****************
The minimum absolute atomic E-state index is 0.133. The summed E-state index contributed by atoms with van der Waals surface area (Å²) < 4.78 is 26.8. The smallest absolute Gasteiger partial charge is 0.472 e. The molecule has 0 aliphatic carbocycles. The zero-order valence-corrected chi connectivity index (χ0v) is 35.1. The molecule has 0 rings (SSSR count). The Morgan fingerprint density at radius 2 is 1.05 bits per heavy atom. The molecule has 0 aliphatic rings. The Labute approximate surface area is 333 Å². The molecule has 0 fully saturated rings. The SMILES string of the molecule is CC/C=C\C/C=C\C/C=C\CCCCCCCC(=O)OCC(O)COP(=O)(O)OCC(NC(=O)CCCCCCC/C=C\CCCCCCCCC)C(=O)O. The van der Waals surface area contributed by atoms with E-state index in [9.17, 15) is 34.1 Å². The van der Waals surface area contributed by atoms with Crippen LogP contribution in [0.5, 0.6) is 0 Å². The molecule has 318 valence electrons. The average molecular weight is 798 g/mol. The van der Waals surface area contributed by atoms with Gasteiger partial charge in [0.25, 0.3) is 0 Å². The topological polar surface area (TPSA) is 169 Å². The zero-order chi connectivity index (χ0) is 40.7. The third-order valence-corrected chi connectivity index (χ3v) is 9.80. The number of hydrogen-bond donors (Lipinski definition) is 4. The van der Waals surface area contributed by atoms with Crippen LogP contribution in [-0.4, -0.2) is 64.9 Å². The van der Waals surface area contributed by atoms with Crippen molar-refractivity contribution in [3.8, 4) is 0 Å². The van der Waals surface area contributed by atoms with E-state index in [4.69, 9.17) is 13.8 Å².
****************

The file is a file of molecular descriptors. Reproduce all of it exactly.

The minimum absolute atomic E-state index is 0.133. The summed E-state index contributed by atoms with van der Waals surface area (Å²) < 4.78 is 26.8. The smallest absolute Gasteiger partial charge is 0.472 e. The molecule has 0 aliphatic carbocycles. The zero-order valence-corrected chi connectivity index (χ0v) is 35.1. The molecule has 0 rings (SSSR count). The Morgan fingerprint density at radius 2 is 1.05 bits per heavy atom. The molecule has 0 aliphatic rings. The Labute approximate surface area is 333 Å². The molecule has 0 fully saturated rings. The SMILES string of the molecule is CC/C=C\C/C=C\C/C=C\CCCCCCCC(=O)OCC(O)COP(=O)(O)OCC(NC(=O)CCCCCCC/C=C\CCCCCCCCC)C(=O)O. The van der Waals surface area contributed by atoms with E-state index in [9.17, 15) is 34.1 Å². The van der Waals surface area contributed by atoms with Crippen LogP contribution in [0.5, 0.6) is 0 Å². The molecule has 318 valence electrons. The average molecular weight is 798 g/mol. The van der Waals surface area contributed by atoms with Gasteiger partial charge in [0.25, 0.3) is 0 Å². The topological polar surface area (TPSA) is 169 Å². The zero-order chi connectivity index (χ0) is 40.7. The third-order valence-corrected chi connectivity index (χ3v) is 9.80. The number of hydrogen-bond donors (Lipinski definition) is 4. The van der Waals surface area contributed by atoms with Crippen LogP contribution in [-0.4, -0.2) is 64.9 Å². The van der Waals surface area contributed by atoms with Crippen molar-refractivity contribution in [3.8, 4) is 0 Å². The van der Waals surface area contributed by atoms with E-state index in [4.69, 9.17) is 13.8 Å².